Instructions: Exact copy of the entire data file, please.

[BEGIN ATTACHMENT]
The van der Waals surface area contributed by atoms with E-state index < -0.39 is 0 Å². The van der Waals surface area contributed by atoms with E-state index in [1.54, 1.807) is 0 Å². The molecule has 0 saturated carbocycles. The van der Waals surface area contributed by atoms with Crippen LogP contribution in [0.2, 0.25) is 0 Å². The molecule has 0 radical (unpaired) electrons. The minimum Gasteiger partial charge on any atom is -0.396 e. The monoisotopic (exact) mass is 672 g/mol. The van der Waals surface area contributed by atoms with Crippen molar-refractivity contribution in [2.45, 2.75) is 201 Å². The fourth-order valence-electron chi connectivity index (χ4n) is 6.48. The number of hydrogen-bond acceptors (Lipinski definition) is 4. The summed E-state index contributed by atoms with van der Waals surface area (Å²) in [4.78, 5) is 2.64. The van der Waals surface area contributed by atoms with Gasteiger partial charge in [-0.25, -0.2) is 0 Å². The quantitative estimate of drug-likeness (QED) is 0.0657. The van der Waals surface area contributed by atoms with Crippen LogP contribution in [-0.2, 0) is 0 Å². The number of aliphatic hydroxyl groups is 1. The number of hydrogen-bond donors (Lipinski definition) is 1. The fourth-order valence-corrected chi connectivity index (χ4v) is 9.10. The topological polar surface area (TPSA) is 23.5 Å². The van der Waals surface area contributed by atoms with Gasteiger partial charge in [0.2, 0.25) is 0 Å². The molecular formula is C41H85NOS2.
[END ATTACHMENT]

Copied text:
The van der Waals surface area contributed by atoms with E-state index < -0.39 is 0 Å². The van der Waals surface area contributed by atoms with E-state index in [1.54, 1.807) is 0 Å². The molecule has 0 saturated carbocycles. The van der Waals surface area contributed by atoms with Crippen LogP contribution in [0.2, 0.25) is 0 Å². The molecule has 0 radical (unpaired) electrons. The minimum Gasteiger partial charge on any atom is -0.396 e. The monoisotopic (exact) mass is 672 g/mol. The van der Waals surface area contributed by atoms with Crippen molar-refractivity contribution in [2.45, 2.75) is 201 Å². The fourth-order valence-electron chi connectivity index (χ4n) is 6.48. The number of hydrogen-bond acceptors (Lipinski definition) is 4. The summed E-state index contributed by atoms with van der Waals surface area (Å²) in [4.78, 5) is 2.64. The van der Waals surface area contributed by atoms with Gasteiger partial charge in [-0.25, -0.2) is 0 Å². The quantitative estimate of drug-likeness (QED) is 0.0657. The van der Waals surface area contributed by atoms with Crippen LogP contribution in [-0.2, 0) is 0 Å². The number of aliphatic hydroxyl groups is 1. The number of hydrogen-bond donors (Lipinski definition) is 1. The fourth-order valence-corrected chi connectivity index (χ4v) is 9.10. The topological polar surface area (TPSA) is 23.5 Å². The van der Waals surface area contributed by atoms with Gasteiger partial charge in [0.2, 0.25) is 0 Å². The molecular formula is C41H85NOS2.